Under normal circumstances, the client would send back an ACK packet acknowledging the server’s response and hence opening a TCP connection. However, under a potential SYN flood attack, the attacker sends out an army of connection requests using a parody IP address which are treated as legitimate requests by the target machine. Subsequently, it gets busy processing each one of these and makes an attempt to open a connection for all of these malevolent requests. This causes the server to keep waiting for an ACK packet for each connection request which actually never arrives. These requests quickly fill up the server’s TCB table before it can time any connection out and thus any further legitimate connection requests are pushed into the waiting queue.
2] HTTP Flood
This is most commonly used for attacking web services and applications. Without putting much emphasis on high-rate network traffic, this attack sends out a complete and seemingly valid HTTP POST requests. Designed specifically to exhaust the target server’s resources, the attacker sends out a number of these requests to make sure the further legitimate requests are not pulled through by the target server while it is busy processing the fake requests. Yet so simple but it is very difficult to distinguish these HTTP requests from the valid ones as the content of the Header seems admissible in both the cases.
3] Distributed Denial of Service Attack (DDoS)
Distributed Denial of Service or DDoS attack is like the decorated officer in this gang. Much sophisticated by levels above normal DoS attack, DDoS generates the traffic on the target machine via more than one computer. The attacker controls several compromised computers and other devices at once and distributes the task of flooding the target server with traffic, heavily eating on its resources and bandwidth. The attacker can also use your computer to launch an attack on another computer if there are lingering security issues.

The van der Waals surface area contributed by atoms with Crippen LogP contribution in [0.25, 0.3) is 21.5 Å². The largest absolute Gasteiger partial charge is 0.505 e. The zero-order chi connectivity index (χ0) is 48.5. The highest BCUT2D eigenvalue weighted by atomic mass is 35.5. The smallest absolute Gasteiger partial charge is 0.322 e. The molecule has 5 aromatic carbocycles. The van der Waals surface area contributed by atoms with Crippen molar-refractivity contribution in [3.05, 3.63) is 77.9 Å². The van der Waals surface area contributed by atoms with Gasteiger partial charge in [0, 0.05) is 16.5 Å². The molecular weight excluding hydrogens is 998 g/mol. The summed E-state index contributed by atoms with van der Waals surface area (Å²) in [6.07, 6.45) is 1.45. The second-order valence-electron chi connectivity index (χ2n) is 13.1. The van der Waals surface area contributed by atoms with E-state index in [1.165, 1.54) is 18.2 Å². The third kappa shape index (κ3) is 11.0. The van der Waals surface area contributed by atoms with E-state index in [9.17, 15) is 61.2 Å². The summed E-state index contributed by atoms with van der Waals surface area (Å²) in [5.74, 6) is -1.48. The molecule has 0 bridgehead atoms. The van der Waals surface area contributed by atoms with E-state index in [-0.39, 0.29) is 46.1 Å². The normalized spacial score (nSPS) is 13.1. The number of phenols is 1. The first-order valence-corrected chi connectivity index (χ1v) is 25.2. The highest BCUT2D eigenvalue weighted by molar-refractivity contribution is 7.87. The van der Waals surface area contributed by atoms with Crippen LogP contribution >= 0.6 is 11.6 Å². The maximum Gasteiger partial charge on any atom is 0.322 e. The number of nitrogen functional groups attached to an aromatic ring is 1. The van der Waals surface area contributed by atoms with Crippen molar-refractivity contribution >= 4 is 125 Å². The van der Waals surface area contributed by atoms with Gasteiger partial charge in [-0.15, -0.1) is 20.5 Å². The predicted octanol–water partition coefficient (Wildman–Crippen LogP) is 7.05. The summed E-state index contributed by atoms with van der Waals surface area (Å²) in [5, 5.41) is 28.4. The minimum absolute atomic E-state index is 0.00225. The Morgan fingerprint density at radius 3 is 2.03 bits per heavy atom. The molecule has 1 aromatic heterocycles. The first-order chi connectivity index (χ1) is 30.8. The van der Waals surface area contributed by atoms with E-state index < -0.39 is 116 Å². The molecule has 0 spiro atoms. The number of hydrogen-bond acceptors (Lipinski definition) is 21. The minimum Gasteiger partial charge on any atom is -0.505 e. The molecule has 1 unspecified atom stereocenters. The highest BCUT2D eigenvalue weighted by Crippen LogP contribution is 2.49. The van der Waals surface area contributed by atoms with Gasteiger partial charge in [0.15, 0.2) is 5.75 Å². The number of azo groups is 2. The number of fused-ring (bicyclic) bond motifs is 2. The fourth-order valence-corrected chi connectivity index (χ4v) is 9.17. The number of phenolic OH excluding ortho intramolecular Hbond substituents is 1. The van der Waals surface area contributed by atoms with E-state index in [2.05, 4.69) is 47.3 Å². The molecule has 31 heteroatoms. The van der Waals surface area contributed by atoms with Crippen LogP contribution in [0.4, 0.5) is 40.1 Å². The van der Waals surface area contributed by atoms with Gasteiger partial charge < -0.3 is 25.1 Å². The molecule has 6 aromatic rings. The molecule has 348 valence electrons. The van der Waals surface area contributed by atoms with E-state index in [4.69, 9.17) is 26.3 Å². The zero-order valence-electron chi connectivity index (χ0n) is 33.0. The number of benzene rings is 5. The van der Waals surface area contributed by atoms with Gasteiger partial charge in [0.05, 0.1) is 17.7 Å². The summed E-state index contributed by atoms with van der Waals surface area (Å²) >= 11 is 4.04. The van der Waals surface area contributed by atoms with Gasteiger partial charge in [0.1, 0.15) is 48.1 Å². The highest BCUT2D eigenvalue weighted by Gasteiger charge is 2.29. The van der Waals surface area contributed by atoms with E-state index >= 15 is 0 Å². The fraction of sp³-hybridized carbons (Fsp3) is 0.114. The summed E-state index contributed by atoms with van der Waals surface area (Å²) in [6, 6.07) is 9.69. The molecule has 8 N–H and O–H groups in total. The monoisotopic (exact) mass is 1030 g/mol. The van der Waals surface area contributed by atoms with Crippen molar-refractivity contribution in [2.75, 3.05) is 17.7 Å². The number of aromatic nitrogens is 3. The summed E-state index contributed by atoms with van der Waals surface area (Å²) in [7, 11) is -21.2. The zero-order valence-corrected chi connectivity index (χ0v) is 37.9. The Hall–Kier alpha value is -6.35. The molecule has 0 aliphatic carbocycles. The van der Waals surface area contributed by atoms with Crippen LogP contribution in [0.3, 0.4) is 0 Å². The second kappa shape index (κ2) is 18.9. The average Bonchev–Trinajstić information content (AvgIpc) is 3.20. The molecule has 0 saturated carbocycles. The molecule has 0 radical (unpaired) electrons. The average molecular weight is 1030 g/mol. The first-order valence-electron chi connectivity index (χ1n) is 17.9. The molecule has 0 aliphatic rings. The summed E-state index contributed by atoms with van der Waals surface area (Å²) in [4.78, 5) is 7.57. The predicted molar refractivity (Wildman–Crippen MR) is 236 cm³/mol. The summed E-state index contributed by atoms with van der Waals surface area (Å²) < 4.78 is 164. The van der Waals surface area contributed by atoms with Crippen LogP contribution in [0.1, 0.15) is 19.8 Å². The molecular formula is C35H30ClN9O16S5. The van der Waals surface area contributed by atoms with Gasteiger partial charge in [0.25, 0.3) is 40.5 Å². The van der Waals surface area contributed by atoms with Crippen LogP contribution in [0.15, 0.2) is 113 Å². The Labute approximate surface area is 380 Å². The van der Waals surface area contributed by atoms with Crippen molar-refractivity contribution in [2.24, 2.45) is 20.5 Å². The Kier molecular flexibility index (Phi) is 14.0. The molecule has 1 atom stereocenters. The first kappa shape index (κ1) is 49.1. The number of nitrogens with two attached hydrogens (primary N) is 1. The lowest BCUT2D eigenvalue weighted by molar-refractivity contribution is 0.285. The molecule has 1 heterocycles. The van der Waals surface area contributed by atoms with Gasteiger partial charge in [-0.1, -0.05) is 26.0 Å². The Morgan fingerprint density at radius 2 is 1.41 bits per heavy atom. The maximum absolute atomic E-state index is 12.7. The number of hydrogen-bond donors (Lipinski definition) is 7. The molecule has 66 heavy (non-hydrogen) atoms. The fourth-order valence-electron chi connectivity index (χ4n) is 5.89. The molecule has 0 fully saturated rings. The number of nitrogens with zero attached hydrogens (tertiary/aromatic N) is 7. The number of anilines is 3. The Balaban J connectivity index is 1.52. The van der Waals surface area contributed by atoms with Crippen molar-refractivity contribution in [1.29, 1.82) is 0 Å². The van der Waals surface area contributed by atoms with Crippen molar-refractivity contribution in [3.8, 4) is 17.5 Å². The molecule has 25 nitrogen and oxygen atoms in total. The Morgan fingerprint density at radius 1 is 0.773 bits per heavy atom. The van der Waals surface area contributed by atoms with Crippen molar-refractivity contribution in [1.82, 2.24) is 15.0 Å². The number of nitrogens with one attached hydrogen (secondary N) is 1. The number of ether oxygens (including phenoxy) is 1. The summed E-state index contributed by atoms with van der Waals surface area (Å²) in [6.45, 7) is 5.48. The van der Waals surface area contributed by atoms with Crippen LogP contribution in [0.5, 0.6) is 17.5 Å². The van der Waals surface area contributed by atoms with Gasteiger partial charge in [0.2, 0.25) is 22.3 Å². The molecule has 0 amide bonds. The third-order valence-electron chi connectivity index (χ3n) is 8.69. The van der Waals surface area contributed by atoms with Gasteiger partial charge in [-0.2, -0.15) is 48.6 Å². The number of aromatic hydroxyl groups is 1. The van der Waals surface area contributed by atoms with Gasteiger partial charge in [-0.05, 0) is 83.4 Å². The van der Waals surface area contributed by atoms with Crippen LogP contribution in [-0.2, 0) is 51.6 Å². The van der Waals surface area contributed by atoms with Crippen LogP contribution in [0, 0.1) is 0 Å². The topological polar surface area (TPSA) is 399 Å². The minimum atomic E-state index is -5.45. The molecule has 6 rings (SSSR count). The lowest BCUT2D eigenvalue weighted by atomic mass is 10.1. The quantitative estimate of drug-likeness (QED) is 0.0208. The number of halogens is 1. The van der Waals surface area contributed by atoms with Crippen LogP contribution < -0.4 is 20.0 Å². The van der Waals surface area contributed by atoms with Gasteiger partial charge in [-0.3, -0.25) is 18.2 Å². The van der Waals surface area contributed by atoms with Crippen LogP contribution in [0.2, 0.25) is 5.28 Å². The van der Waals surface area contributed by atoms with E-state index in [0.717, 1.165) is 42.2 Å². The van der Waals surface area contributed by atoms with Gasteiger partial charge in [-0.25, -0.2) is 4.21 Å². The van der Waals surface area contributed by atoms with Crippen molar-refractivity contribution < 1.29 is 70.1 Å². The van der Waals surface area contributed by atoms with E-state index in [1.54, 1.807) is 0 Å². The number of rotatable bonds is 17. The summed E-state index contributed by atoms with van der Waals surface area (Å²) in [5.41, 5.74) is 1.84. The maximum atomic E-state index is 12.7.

Now, as obvious as it is, a DDoS attack can be much more effective and real when comparing to DoS. Some websites which can easily handle multiple connections can be brought down easily by sending numerous simultaneous spam requests. Botnets are used to recruit all sorts of vulnerable devices whose security can be compromised by injecting a virus into them and signing them up for Zombie army which the attacker can control and use them for a DDoS attack. Hence, being a normal computer user, you need to be aware of security loopholes in and around your system otherwise you might end up doing somebody’s dirty work and never know about it.
DoS attack prevention
DoS attacks can not be pre-determined. You can’t prevent being a victim of the DoS attack. There are not many effective ways to that. However, you can reduce the prospect of being a part of such an attack where your computer can be used to attack another. Take note of below salient points which can help you get the odds in your favor.
- Deploy an antivirus program and firewall into your network if not already done. This helps in restricting the bandwidth usage to authenticated users only.
- Server configuration can help diminish the probability of being attacked. If you’re a network administrator at some firm, take a look at your network configurations and harden the firewall policies to block out unauthenticated users from addressing the server’s resources.
- Some third-party services offer guidance and protection against DoS attacks. These can be expensive but effective as well. If you have the capital to deploy such services in your network, better get going.
DoS attacks are generally targeted to high-profile organizations such as banking and financial sector companies, trade and commercial stubs, etc. One should be fully aware and keep looking over one’s shoulder to prevent any potential attacks. Although these attacks do not directly relate to the theft of confidential information, it can cost the victims a hefty sum of time and money to get rid of the problem.